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Emphysema and Lung Volume in Smokers with Interstitial Lung Abnormalities

Authors

Tori Socha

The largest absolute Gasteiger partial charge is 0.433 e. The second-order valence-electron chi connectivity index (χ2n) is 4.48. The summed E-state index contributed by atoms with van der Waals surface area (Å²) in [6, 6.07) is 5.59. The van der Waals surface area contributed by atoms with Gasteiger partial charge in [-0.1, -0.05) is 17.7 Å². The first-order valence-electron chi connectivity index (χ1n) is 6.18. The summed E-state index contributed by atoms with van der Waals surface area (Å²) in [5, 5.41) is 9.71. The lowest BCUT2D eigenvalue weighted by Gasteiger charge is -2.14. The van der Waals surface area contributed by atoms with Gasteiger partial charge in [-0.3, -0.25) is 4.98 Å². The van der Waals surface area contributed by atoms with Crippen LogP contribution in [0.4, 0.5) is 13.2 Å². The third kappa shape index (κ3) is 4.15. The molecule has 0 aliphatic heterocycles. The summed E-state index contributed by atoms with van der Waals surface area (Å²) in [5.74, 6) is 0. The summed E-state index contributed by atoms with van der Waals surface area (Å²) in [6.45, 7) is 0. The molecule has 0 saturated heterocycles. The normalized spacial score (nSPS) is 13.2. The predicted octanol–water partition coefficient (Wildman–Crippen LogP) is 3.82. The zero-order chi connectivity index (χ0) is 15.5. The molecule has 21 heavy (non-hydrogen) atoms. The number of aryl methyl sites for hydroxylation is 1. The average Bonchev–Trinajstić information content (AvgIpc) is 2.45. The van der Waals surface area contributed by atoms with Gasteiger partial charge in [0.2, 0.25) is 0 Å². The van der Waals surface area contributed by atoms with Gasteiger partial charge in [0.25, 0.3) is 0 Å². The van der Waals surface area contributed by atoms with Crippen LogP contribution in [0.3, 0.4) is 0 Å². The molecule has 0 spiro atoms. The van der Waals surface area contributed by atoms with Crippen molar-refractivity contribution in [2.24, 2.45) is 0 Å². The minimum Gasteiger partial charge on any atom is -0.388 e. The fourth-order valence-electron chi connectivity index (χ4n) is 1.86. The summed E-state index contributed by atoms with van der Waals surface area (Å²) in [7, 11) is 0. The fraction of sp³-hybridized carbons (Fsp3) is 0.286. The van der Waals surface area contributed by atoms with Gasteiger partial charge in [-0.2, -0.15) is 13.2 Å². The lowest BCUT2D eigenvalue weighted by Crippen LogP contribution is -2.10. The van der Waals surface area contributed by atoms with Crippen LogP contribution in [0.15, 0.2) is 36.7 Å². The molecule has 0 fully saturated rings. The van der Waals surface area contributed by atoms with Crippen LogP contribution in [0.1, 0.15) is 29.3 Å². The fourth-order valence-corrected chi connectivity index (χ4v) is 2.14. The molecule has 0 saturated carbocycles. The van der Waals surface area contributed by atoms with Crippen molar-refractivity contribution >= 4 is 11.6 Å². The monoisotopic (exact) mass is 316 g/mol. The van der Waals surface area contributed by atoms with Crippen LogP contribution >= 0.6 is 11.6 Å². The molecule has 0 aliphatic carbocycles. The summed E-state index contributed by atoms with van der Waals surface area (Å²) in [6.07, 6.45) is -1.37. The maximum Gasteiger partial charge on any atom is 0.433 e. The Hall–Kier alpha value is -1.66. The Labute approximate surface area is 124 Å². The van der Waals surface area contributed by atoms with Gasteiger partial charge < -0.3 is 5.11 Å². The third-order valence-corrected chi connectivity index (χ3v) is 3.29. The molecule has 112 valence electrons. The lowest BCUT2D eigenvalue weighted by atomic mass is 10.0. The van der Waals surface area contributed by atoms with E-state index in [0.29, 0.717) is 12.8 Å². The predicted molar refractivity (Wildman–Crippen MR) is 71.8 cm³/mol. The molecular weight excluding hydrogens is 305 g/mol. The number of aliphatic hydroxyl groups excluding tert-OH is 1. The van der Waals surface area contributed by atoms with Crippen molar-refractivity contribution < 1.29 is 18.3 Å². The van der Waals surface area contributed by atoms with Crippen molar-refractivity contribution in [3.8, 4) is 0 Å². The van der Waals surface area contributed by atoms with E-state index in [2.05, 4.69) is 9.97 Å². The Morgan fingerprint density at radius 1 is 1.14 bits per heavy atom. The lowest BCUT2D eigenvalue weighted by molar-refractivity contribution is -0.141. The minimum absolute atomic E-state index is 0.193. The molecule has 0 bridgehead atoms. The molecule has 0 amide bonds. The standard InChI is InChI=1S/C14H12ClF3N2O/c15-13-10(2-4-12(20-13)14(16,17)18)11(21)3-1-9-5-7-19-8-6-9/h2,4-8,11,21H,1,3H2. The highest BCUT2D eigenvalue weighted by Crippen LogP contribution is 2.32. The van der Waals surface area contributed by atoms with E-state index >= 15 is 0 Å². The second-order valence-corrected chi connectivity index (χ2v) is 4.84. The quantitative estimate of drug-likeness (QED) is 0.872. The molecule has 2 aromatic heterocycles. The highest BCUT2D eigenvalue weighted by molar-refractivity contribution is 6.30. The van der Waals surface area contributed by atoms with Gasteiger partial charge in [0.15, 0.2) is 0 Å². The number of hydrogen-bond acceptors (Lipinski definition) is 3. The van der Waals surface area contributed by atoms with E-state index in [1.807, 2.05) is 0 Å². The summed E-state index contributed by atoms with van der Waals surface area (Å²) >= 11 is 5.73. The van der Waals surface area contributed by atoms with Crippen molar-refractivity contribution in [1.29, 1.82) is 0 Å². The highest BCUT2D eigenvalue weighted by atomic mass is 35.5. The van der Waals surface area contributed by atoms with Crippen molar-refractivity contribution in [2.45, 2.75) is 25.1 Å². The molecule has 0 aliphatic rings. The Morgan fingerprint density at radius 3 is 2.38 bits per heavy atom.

Chronic obstructive pulmonary disease (COPD) may be manifested by emphysematous destruction of the lung parenchyma and elevated measures of total lung capacity, conditions often associated with exposure to tobacco smoke. is increased awareness that smoking may also result in areas of increased lung density (interstitial lung ab-normalities) seen on high-resolution computer tomography (HRCT). Noting that there is scant evidence on the extent to which interstitial lung abnormalities are associated with a lesser amount of emphysema and lower measure of total lung capacity than anticipated based on knowledge of smoking exposure, researchers recently conducted a study to determine the relationship between interstitial lung abnormalities and HRCT measures of total lung capacity and emphysema. [N Engl J Med. [2011;364(10):897-906]. The study was designed to evaluate whether the associations between interstitial lung abnormalities and both total lung capacity and emphysema are modified by COPD status. The study cohort included non-Hispanic white and black smokers who had been recruited for the COPDGene Study. The researchers analyzed HRCT scans of 96% (n=2416) of the 2508 participants recruited from the 21 clinical centers taking part in the COPDGene Study. Of the 2416 participants, 48% (n=1171) were women, 25% (n=613) were black, 44% (n=1060) were active smokers, and 41% (n=1002) met the Global Initiative for Chronic Obstructive Lung Disease (GOLD) criteria for COPD. Of the HRCT scans evaluated, 8% (n=194) showed interstitial lung abnormalities, 36% (n=861) were indeterminate, and 56% (n=1361) did not show interstitial lung abnormalities. There were 1421 HRCT scans evaluated by at least 2 readers. Of those, 63% (n=899) had concordant scores. Among the 522 scans for which evaluations were not concordant, 98% (n=510) involved 1 indeterminate reading. Discrepancies in the interpretation of HRCT scans with respect to the presence or absence of interstitial lung abnormalities were less common (2% [n=12]). After adjusting for relevant covariates, statistical models found that interstitial lung abnormalities were associated with reduced total lung capacity (−0.444 L; 95% confidence interval [CI], −0.596 to −0.292; P<.001) and a lower percentage of emphysema defined by lung-attenuation thresholds of −950 Hounsfield units (−3%; 95% CI, −4% to −2%; P<.001) and −910 Hounsfield units (−10%; 95% CI, −12% to −8%; P<.001). Participants with interstitial lung abnormalities had a 47% decrease in their odds of having COPD; the strength of this association was influenced by GOLD stages 2 through 4 and interstitial lung abnormalities. Compared with participants without interstitial lung abnormalities, those with abnormalities were more likely to have a restrictive lung deficit (total lung capacity <80% of the predicted value; odds ratio, 2.3; 95% CI, 0.37-0.76; P<.001). The effect of interstitial lung abnormalities on total lung capacity and emphysema was dependent on COPD status (P<.02 for the interactions). Finally, interstitial lung abnormalities were positively associated with both greater exposure to tobacco smoke and current smoking. The specific interstitial abnormality most strongly associated with current smoking status was the presence of centrilobular nodules (odds ratio, 4.82; 95% CI, 2.47-9.44; P<.001). Study limitations included (1) the possibility that other conditions could mimic the changes on chest HRCT that were defined as interstitial lung abnormalities, (2) the possibility that measurements of total lung capacity were obtained by means of HRCT, and (3) because the study population included smokers with an oversampling of participants with COPD, the results may not be applicable to the general population.

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